my ab

might not betray his trust to his fondness, was content to spare my diligence by increasing his own.

Thus I continued to dissipate the gloom of collegiate austerity, to waste my own life in idleness, and lure others from their studies, till the happy hour arrived when I was sent to London. I soon discovered the town to be the proper element of youth and gaiety, and was quickly distinguished as a wit by the ladies, a species of beings only heard of at the university, whom I had no sooner the happiness of approaching, than I devoted all my

faculties to the ambition of pleasing them.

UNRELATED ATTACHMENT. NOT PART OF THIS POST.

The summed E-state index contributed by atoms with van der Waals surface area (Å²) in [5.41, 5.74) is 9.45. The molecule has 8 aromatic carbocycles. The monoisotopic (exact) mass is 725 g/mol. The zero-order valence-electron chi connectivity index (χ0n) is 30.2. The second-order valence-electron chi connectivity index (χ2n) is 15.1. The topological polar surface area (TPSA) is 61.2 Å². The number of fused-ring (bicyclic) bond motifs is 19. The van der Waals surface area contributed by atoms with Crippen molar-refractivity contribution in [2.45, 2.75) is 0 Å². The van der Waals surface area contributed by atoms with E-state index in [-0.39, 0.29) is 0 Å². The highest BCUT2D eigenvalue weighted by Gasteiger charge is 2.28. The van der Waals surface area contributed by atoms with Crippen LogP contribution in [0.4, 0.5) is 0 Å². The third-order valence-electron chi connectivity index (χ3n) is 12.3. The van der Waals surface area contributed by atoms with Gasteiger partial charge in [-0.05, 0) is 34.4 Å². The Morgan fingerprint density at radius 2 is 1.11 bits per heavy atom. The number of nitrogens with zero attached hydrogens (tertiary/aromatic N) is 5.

A wit, Mr. Rambler, in the dialect of ladies, is not always a man who, by the action of a vigorous fancy upon comprehensive knowledge, brings distant ideas unexpectedly together, who, by some peculiar acuteness, discovers resemblance in objects dissimilar to common eyes, or, by mixing heterogeneous notions, dazzles the attention with sudden scintillations of conceit. A lady's wit is a man who can make ladies laugh, to which, however easy it may seem, many gifts of nature, and attainments of art, must commonly concur. He that hopes to be received as a wit in female assemblies, should have a form neither so amiable as to strike with admiration, nor so coarse as to raise disgust, with an understanding too feeble to be dreaded, and too forcible to be despised. The other parts of the character are more subject to variation; it was formerly essential to a wit, that half his back should be covered with a snowy fleece, and, at a time yet more remote, no man was a wit without his boots. In the days of the Spectator a snuff-box seems to have been indispensable; but in my time an embroidered coat was sufficient, without any precise regulation of the rest of his dress.